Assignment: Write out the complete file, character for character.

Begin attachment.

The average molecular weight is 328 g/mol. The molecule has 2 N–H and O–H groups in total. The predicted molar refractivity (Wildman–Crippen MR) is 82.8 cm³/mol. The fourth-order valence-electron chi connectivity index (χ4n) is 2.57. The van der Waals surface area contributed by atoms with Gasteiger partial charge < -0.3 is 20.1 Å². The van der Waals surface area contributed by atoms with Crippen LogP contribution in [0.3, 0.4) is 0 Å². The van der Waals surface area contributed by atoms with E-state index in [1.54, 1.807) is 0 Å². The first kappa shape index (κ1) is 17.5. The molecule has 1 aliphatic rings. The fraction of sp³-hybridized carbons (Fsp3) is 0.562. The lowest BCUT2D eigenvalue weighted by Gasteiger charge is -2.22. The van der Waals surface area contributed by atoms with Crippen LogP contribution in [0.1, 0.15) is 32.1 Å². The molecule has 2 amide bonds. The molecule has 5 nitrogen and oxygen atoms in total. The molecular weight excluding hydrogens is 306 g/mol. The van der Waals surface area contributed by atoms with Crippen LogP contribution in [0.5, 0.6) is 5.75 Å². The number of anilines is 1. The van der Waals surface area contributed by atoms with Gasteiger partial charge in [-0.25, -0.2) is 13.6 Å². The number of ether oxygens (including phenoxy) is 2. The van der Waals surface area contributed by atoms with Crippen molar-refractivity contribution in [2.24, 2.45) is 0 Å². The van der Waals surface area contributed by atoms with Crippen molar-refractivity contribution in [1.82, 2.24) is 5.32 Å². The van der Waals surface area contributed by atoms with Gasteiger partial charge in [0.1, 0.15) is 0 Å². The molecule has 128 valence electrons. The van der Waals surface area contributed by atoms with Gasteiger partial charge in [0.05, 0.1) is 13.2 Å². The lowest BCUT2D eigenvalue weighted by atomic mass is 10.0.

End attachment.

The average molecular weight is 328 g/mol. The molecule has 2 N–H and O–H groups in total. The predicted molar refractivity (Wildman–Crippen MR) is 82.8 cm³/mol. The fourth-order valence-electron chi connectivity index (χ4n) is 2.57. The van der Waals surface area contributed by atoms with Gasteiger partial charge < -0.3 is 20.1 Å². The van der Waals surface area contributed by atoms with Crippen LogP contribution in [0.3, 0.4) is 0 Å². The van der Waals surface area contributed by atoms with E-state index in [1.54, 1.807) is 0 Å². The first kappa shape index (κ1) is 17.5. The molecule has 1 aliphatic rings. The fraction of sp³-hybridized carbons (Fsp3) is 0.562. The lowest BCUT2D eigenvalue weighted by Gasteiger charge is -2.22. The van der Waals surface area contributed by atoms with Crippen LogP contribution in [0.1, 0.15) is 32.1 Å². The molecule has 2 amide bonds. The molecule has 5 nitrogen and oxygen atoms in total. The molecular weight excluding hydrogens is 306 g/mol. The van der Waals surface area contributed by atoms with Crippen LogP contribution in [0.5, 0.6) is 5.75 Å². The number of anilines is 1. The van der Waals surface area contributed by atoms with Gasteiger partial charge in [-0.25, -0.2) is 13.6 Å². The number of ether oxygens (including phenoxy) is 2. The van der Waals surface area contributed by atoms with Crippen molar-refractivity contribution in [2.24, 2.45) is 0 Å². The van der Waals surface area contributed by atoms with Crippen molar-refractivity contribution in [1.82, 2.24) is 5.32 Å². The van der Waals surface area contributed by atoms with Gasteiger partial charge in [0.1, 0.15) is 0 Å². The molecule has 128 valence electrons. The van der Waals surface area contributed by atoms with Gasteiger partial charge in [0.05, 0.1) is 13.2 Å². The lowest BCUT2D eigenvalue weighted by atomic mass is 10.0.